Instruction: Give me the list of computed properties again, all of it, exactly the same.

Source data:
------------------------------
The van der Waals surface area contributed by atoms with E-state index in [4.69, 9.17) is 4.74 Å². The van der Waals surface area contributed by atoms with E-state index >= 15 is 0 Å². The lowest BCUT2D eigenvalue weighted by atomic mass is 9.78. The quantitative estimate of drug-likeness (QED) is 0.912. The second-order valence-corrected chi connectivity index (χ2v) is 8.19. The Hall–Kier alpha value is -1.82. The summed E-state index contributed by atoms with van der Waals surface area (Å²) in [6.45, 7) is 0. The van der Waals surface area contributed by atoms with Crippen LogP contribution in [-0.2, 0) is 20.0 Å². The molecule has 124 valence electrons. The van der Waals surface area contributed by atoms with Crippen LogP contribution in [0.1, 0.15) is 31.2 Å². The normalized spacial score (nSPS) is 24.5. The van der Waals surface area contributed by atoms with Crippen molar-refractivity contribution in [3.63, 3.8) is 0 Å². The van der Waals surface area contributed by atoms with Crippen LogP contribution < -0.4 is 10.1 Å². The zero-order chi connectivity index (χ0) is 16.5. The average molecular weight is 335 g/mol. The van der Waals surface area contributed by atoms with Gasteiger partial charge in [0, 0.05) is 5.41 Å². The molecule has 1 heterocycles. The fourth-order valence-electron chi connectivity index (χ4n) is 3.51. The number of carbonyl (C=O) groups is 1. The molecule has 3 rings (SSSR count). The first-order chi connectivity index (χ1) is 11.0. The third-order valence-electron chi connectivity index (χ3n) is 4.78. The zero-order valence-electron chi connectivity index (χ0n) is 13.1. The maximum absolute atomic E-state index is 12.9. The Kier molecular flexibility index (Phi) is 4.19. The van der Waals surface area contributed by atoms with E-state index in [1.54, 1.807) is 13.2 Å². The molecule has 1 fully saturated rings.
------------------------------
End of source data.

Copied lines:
The van der Waals surface area contributed by atoms with E-state index in [4.69, 9.17) is 4.74 Å². The van der Waals surface area contributed by atoms with E-state index >= 15 is 0 Å². The lowest BCUT2D eigenvalue weighted by atomic mass is 9.78. The quantitative estimate of drug-likeness (QED) is 0.912. The second-order valence-corrected chi connectivity index (χ2v) is 8.19. The Hall–Kier alpha value is -1.82. The summed E-state index contributed by atoms with van der Waals surface area (Å²) in [6.45, 7) is 0. The van der Waals surface area contributed by atoms with Crippen LogP contribution in [-0.2, 0) is 20.0 Å². The molecule has 124 valence electrons. The van der Waals surface area contributed by atoms with Crippen LogP contribution in [0.1, 0.15) is 31.2 Å². The normalized spacial score (nSPS) is 24.5. The van der Waals surface area contributed by atoms with Crippen molar-refractivity contribution in [3.63, 3.8) is 0 Å². The van der Waals surface area contributed by atoms with Crippen LogP contribution < -0.4 is 10.1 Å². The zero-order chi connectivity index (χ0) is 16.5. The average molecular weight is 335 g/mol. The van der Waals surface area contributed by atoms with Gasteiger partial charge in [0, 0.05) is 5.41 Å². The molecule has 1 heterocycles. The fourth-order valence-electron chi connectivity index (χ4n) is 3.51. The number of carbonyl (C=O) groups is 1. The molecule has 3 rings (SSSR count). The first-order chi connectivity index (χ1) is 11.0. The third-order valence-electron chi connectivity index (χ3n) is 4.78. The zero-order valence-electron chi connectivity index (χ0n) is 13.1. The maximum absolute atomic E-state index is 12.9. The Kier molecular flexibility index (Phi) is 4.19. The van der Waals surface area contributed by atoms with E-state index in [1.54, 1.807) is 13.2 Å². The molecule has 1 fully saturated rings.